Flu shots for pregnant mothers ≠ durable protection for infants

  • Infants younger than 6 months are too young for flu shots.1
  • To protect infants younger than 6 months, the Centers for Disease Control and Prevention (CDC) suggests that pregnant mothers get the shot instead.2
  • Contrary to the CDC, a study showed that flu shots only protect infants for less than 2 months after birth.3

Getting the flu is something most people would rather avoid. For me, this brings to mind annual influenza vaccinations – the dreaded flu shots.

For young children, the case for giving them the flu shot is more compelling. According to the CDC, infants younger than 6 months old are at the greatest risk of serious flu-related complications.1

But infants younger than 6 months are too young for the shot. For these children, the CDC advises pregnant women to get the shot instead, claiming that flu shots can protect the infant “for several months after the baby is born”.2

But new evidence seems to suggest otherwise.

In a study by Dr. Nunes and colleagues, published in the journal JAMA Pediatrics, the efficacy of flu shots lasted only as long as 8 weeks.3

flu-shots-in-preg-mothers2

Here’s what happened. When mothers get the flu shot, their bodies learn to recognize the influenza virus and makes antibodies against it for protection. These antibodies may be passed onto their children during birth, which protects their children against influenza, until the antibodies gradually expire.4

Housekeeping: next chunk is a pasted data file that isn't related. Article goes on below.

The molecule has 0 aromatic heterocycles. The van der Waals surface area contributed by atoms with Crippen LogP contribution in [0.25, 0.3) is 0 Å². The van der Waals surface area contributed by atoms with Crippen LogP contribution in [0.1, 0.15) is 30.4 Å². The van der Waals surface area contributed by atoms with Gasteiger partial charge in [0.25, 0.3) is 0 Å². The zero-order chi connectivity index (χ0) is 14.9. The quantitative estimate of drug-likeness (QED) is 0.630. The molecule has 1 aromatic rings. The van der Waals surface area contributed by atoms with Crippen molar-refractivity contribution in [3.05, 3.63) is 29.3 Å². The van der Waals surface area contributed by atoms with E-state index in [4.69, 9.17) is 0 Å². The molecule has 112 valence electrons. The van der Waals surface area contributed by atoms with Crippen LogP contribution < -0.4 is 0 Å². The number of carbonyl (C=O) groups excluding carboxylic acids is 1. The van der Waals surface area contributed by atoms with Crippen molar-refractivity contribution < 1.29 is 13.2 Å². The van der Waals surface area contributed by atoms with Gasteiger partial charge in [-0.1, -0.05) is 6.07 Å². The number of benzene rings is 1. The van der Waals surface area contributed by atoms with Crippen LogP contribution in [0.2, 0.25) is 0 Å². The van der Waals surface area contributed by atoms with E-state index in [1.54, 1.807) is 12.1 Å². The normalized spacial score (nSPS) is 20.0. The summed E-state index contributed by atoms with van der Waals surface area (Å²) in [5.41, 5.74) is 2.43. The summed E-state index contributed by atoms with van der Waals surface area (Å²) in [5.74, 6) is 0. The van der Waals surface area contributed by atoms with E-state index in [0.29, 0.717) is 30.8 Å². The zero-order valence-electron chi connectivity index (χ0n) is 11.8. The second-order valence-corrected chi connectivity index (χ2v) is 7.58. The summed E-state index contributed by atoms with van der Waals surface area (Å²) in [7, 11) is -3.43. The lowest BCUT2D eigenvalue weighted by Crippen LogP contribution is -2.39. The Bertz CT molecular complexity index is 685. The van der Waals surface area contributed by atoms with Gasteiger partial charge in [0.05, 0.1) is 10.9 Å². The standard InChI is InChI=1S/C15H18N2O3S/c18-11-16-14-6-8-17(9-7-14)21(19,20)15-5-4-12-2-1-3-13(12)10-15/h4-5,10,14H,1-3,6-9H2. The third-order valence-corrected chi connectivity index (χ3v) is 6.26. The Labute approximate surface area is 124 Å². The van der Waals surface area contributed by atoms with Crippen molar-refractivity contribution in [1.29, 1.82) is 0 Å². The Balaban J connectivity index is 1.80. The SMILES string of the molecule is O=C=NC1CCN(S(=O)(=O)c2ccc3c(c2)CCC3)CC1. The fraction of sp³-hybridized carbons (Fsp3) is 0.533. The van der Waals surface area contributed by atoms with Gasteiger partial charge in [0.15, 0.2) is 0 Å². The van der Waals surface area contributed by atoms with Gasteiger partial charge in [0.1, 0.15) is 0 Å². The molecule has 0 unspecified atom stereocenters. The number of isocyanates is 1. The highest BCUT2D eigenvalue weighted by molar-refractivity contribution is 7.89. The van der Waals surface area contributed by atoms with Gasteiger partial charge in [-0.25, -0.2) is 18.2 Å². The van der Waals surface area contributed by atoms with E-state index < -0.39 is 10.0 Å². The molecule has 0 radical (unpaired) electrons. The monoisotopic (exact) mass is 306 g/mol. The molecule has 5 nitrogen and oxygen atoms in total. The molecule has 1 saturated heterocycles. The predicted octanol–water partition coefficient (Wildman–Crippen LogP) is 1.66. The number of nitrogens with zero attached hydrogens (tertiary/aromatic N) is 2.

It appears that the protective antibodies infants inherit from their mothers expire fairly quickly after birth, which may explain why the flu shot showed no protection for infants older than 8 weeks.3

Bottom line

  • Contrary to the CDC, a flu shot for the pregnant mother may not offer much protection against the flu for infants.2
  • Based on this study, infants older than 8 weeks had no meaningful protection against influenza.3
  • That said, it wasn’t addressed in this study but mothers may still be meaningfully protected with the shot themselves. I.e., talk to your doctor before getting or skipping your shots.
  • For newborn infants, perhaps it’s better to try some of the CDC-recommended everyday preventive actions against influenza.

 

Source study: Nunes MC, et al. JAMA Pediatr 2016;170(9):840-7. A paid subscription may be required.

References: 1. Centers for Disease Control and Prevention. Protecting against influenza (flu): advice for caregivers of young children. Available at: http://www.cdc.gov. Accessed on September 14, 2016. 2. Centers for Disease Control and Prevention. The flu: a guide for parents. Available at: http://www.cdc.gov. Accessed on September 14, 2016. 3. Nunes MC, et al. JAMA Pediatr 2016;170(9):840-7. 4. Janeway CA, et al. Immunobiology, 5th edition. Garland Science, New York, 2001.

Photo adapted from original by dfuhlert, used under license.

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